“Colleges and universities are finding they have to focus on what other industries have looked at for some time, and that is finding out what the market and the communities they serve need,” Ladd said. “For many institutions, that means expanding beyond what is called the traditional student base and serving what was known as alternative populations, such as adults who are going back to school to earn a degree as they pursue a career. … Economically, it is quite advantageous for these institutions to go after more and different student populations, and leverage their fixed assets, such as their facilities.”
Ladd and Unterman suggest higher education organizations look at a variety of ways to adapt to today’s students and marketplace. These include horizontal growth—expanding their markets into new geographic areas; adding new programs; and expanding existing offerings, such as new schools or departments; as well as web-based education, such as Purdue University’s acquisition of online provider Kaplan University.
“Some are getting away from only offering conventional degrees, such as associate, bachelor or master’s,” Ladd said. “They’re finding opportunities to better serve and be sustainable financially through micro credentials, such as certificates or portions of a degree—so a student may get course credit toward a degree, but the classes are free- standing as a certificate or a skill set.
“There’s also the growth of what are sometimes called hybrid courses,” Ladd continues. “Think of these as a mix of land-based and online courses. You may share information online and in-person classes are then dedicated to discussion only. This is a more efficient use of everyone’s time. The student can get the information at their convenience and the faculty can focus on the application of the information and what it might mean.”
Aligning with businesses to close the much-discussed “talent gap” and develop degree programs that quickly fill the needs of rapidly growing industries, such as information technology, has been the recipe for success for other colleges and universities. For example, Grand Valley State University in Allendale, Mich., is closely working with companies who need employees who can write well, understand the intricacies of their chosen field of study and are realistic about the workplace.
“We work closely with area employers to assess the needs of employees and provide students with knowledge and skills they need for a career, not only the short-term workforce demands,” said Maria C. Cimitile, provost and executive vice president for Academic and Student Affairs.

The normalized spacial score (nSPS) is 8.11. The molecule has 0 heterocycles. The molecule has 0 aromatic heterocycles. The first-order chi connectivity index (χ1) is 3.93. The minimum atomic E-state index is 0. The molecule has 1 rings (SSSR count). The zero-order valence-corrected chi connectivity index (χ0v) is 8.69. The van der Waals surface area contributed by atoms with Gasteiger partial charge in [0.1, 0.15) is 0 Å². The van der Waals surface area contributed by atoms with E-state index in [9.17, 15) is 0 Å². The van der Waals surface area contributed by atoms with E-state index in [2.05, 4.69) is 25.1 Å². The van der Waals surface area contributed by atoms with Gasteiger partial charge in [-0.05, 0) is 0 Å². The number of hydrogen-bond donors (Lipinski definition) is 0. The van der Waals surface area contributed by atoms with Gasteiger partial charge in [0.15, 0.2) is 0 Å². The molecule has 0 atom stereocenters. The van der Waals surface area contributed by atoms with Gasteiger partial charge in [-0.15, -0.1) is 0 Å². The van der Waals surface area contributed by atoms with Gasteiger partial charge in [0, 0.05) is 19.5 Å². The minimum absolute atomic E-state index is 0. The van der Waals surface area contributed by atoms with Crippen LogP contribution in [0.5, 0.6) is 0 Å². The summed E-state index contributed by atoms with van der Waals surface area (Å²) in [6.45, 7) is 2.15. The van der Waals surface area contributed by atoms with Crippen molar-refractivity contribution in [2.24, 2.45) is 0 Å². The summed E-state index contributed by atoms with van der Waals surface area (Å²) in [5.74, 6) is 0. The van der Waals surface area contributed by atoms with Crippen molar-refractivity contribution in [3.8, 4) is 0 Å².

“Also, we employ data-driven decision making and knowledge of national trends to be sure we provide relevant educational opportunities for our students, with a core of our liberal education foundation,” Cimitile said. “We believe at GVSU that a quality education is most important to our mission as an institution. Regardless of delivery methods, we ensure this quality for all our students.”
Another example of higher ed working with business and the community is Davenport University, which describes itself as “a career-oriented university” serving about 7,500 students at campuses across Michigan and online. The university’s areas of focus are business, technology, health professions and urban education.
A continual revinvention
The 152-year-old institution is the second largest private, nonprofit college or university in Michigan. Yet its president, Dr. Richard J. Pappas, describes Davenport as “an up and comer” whose agility and nimbleness has given it an advantage in a highly competitive higher education marketplace.
“We understand that higher education is (generally known as) slow and methodical. One of the things we pride ourselves on is practicality,” Pappas said. “We have the ability to move quickly. When someone has a need for job, we can’t wait two years to get a program together. We do it quickly, but we do it thoroughly.”
That is why Davenport University created a position called Director of Market Intelligence, where its only mission is to find where the new jobs are coming from, Pappas said. At the request of business leaders, Davenport University added 20 new graduate degrees in the past few years, all tied to the market.
“We’re willing to create new programs that are tied to the market right now; the challenge is exciting to us,” Pappas said. “We know the market and we know how to train and prepare students for high-paying careers.”